Last December, broker THB sold its provincial retail operations to Towergate and said the funds it received would be used to boost its balance sheet and invest in the remaining business. Just weeks ago it took on a new wholesale London market broking team from Heath Lambert.
Andy Hawkes, managing director of THB Risk Solutions, the division which provides products and services to over 500 commer-cial brokers, comments: “I meet brokers all the time who want to remain independent. One well-known example is David Slade of Perkins Slade who has frequently stated this is his intention for the business.
“But brokers now have more choice when it comes to exit strategies. CCV, for example, has different models which gives the selling broker more control.”
He says there are “a lot of generalists out there” and emphasises that specialism is alluring to an acquisitor. But, he points out: “There are problems if you have a scheme which is very much run by an individual. The risk is they take the business with them. Then the person buying the firm needs to sort out the succession planning.”
Mark Grice, head of broker services at accountancy firm Mazars, says commercial brokers will remain in demand. “The vast appetite of the consolidators shows no sign of diminishing and recent figures have suggested firms were being bought at the rate of one a week in 2006.”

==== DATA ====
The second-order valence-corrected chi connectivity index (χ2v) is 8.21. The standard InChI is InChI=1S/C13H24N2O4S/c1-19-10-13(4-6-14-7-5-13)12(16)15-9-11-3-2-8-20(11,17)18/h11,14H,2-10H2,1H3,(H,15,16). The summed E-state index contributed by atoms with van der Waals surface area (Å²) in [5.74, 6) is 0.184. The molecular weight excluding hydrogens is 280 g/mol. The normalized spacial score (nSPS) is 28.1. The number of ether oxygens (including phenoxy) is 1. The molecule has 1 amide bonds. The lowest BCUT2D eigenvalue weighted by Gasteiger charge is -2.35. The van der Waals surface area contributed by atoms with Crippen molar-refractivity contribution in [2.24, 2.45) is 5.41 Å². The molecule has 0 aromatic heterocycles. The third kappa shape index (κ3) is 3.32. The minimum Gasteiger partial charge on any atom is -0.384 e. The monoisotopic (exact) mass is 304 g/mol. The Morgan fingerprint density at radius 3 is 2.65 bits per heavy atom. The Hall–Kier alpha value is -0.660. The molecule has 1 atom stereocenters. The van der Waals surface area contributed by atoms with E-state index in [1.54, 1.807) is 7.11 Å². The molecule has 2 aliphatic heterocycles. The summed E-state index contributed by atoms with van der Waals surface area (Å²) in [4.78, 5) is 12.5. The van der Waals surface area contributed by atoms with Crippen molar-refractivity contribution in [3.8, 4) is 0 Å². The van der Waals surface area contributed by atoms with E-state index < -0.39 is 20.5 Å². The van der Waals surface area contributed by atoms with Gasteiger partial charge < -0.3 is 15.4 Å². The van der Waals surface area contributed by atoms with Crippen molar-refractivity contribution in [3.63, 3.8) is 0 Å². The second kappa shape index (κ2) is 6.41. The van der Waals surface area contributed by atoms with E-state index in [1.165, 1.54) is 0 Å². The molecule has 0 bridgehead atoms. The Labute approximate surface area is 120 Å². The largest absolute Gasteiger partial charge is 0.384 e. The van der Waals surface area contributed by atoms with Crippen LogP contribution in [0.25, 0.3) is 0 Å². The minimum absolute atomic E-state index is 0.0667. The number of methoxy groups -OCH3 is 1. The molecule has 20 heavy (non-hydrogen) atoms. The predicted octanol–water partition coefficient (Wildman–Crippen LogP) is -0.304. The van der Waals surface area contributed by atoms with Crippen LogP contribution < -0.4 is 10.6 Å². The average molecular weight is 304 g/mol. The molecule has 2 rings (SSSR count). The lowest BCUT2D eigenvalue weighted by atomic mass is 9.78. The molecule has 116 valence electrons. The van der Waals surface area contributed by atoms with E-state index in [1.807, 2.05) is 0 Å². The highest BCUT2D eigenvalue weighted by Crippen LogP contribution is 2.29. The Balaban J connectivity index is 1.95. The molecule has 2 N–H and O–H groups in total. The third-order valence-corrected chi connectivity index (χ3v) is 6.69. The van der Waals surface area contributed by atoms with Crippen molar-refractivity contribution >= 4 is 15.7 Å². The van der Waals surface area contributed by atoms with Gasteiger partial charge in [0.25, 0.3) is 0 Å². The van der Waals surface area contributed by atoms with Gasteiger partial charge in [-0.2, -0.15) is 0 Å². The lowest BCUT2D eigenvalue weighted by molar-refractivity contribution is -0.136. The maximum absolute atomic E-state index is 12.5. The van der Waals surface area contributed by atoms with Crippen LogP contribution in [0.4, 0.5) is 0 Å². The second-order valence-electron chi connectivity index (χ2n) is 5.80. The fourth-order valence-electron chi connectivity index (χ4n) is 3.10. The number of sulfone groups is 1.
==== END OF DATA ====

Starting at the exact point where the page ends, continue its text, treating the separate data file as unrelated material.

He says brokers considering a sale should focus on profitability rather than size. “Owners need to factor in both market conditions and growth cycles to decide whether an exit is a sensible and timely decision.
“The business needs to be operating effectively and achieving optimum financial performance to boost value and make it an attractive purchase proposition.
“Ensuring that your corporate and financial documents are up to date is vital in speeding up the sale process and achieving the best price.”
There is no doubt that big money is chasing the switched-on commercial broking firm. And, considering the amount of interest, for the broker who wants to move on, it could well be worth holding on to squeeze out every last penny.